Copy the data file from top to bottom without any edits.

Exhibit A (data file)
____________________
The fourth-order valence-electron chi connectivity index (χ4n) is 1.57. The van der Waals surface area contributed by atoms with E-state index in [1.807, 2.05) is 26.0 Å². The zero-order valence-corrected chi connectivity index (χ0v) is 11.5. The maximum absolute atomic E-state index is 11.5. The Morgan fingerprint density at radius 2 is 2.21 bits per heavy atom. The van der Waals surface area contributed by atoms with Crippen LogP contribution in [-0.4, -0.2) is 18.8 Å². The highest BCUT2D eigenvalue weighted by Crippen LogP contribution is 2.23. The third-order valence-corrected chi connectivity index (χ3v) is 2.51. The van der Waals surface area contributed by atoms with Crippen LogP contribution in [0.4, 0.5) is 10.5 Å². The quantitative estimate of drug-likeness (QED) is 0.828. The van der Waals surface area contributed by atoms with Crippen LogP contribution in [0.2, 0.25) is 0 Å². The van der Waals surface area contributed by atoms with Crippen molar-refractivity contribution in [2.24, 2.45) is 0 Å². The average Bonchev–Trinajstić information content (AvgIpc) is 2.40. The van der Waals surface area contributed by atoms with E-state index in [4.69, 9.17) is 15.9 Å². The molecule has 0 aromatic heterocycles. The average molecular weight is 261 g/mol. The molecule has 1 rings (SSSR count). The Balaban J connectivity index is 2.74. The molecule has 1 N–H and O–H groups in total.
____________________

The fourth-order valence-electron chi connectivity index (χ4n) is 1.57. The van der Waals surface area contributed by atoms with E-state index in [1.807, 2.05) is 26.0 Å². The zero-order valence-corrected chi connectivity index (χ0v) is 11.5. The maximum absolute atomic E-state index is 11.5. The Morgan fingerprint density at radius 2 is 2.21 bits per heavy atom. The van der Waals surface area contributed by atoms with Crippen LogP contribution in [-0.4, -0.2) is 18.8 Å². The highest BCUT2D eigenvalue weighted by Crippen LogP contribution is 2.23. The third-order valence-corrected chi connectivity index (χ3v) is 2.51. The van der Waals surface area contributed by atoms with Crippen LogP contribution in [0.4, 0.5) is 10.5 Å². The quantitative estimate of drug-likeness (QED) is 0.828. The van der Waals surface area contributed by atoms with Crippen LogP contribution in [0.2, 0.25) is 0 Å². The van der Waals surface area contributed by atoms with Crippen molar-refractivity contribution in [2.24, 2.45) is 0 Å². The average Bonchev–Trinajstić information content (AvgIpc) is 2.40. The van der Waals surface area contributed by atoms with E-state index in [4.69, 9.17) is 15.9 Å². The molecule has 0 aromatic heterocycles. The average molecular weight is 261 g/mol. The molecule has 1 rings (SSSR count). The Balaban J connectivity index is 2.74. The molecule has 1 N–H and O–H groups in total.